A drug which thins the blood and can be taken as a pill is being hailed as a major breakthrough in the prevention of stroke.
The new drug can be taken by mouth
It could have fewer side effects and be easier to take than warfarin, which is used by thousands of patients in the UK.
The drug is the first in a new class of anticoagulants. Unlike many other similar drugs it can be swallowed instead of injected.
Called ximelagatran, research shows it is at least as
safe and effective as warfarin, a drug more commonly
known for its use as rat poison.
Doctors have relied on warfarin for the past 50 years to
reduce the risk of stroke in patients with a condition
called atrial fibrillation abnormal heart rhythms.
These are remarkable results and this is a major
Dr Jean-Pierre Bassand, cardiologist
Around one in 20 people aged 65 or over have atrial
fibrillation. Sufferers face a very high risk of clots
forming within the heart and making their way to the
brain, where they cut off the blood supply.
Although warfarin is extremely effective, it is difficult to
use and can be dangerous. It can cause serious internal
bleeding in the brain and patients need regular blood
tests to make sure the drug is not exceeding safety
As a result, it's believed a high proportion of patients
with atrial fibrillation do not get the treatment they need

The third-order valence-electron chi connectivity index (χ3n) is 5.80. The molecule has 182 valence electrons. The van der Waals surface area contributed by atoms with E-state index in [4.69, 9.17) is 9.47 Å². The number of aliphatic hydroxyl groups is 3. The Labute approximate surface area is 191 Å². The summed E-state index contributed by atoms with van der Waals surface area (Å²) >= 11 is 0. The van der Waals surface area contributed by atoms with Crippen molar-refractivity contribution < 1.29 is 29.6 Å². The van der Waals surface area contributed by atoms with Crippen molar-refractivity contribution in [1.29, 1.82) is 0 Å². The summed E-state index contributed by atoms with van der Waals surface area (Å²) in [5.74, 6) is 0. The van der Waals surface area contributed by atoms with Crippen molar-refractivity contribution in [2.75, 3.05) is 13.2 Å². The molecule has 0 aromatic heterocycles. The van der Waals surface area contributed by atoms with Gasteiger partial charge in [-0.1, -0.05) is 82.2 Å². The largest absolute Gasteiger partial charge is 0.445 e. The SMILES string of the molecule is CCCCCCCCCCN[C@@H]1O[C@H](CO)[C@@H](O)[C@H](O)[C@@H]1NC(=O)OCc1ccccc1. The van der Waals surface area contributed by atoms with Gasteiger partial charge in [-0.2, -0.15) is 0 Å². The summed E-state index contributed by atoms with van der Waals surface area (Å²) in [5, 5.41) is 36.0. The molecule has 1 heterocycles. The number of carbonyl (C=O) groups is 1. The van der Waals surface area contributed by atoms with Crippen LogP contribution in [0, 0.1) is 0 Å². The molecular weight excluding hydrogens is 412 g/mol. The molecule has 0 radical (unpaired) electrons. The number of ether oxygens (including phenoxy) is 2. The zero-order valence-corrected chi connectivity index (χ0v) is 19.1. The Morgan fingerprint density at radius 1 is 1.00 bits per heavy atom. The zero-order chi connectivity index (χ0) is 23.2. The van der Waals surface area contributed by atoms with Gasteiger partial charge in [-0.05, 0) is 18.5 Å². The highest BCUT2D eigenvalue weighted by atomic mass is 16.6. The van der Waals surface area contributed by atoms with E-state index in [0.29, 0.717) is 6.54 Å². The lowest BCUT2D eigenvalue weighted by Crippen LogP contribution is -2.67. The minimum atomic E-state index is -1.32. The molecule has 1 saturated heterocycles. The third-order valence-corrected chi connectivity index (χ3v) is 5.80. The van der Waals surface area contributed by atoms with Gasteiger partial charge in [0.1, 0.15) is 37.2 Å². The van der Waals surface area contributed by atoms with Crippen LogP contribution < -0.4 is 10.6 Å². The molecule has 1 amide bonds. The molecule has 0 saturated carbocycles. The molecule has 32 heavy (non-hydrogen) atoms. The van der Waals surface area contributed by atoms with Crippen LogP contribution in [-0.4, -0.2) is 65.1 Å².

to prevent life-threatening strokes.
The new drug can be taken easily, needs no safety
monitoring and does not increase the risk of bleeding.
Experts believe it could dramatically improve the
treatment of the condition.
"These are remarkable results and this is a major
breakthrough," said Dr Jean-Pierre Bassand, from the
department of cardiology at the University of Besancon,
France, who was not involved in studies on the
"The advantages are clearly evident."
Researchers presented the results of a major trial
comparing ximelagatran with warfarin in nearly 3,500
patients in 23 countries around the world.
Patients were given regular warfarin or a daily dose of
ximelagatran and monitored to see how many how
many developed strokes as well as the number of
The results showed that after 17 months of treatment,
56 patients in the warfarin group had suffered strokes
compared to only 40 in the ximelagatran group.
When researchers looked at bleeding complications,
they found "significantly fewer" cases of haemorrhaging
among those on the new drug.
"We found ximelagatran was at least as effective as
warfarin and there were fewer bleeding complications,"
said lead researcher Dr Jonathan Halperin from the
Mount Sinai School of Medicine in New York.
"This study is the culmination of more than decade of
drug development research.
"We have found something
safer and easier to tolerate than warfarin.
"It means we
could extend treatment more widely across the
population and brings us closer to our goal of
preventing thousands of strokes."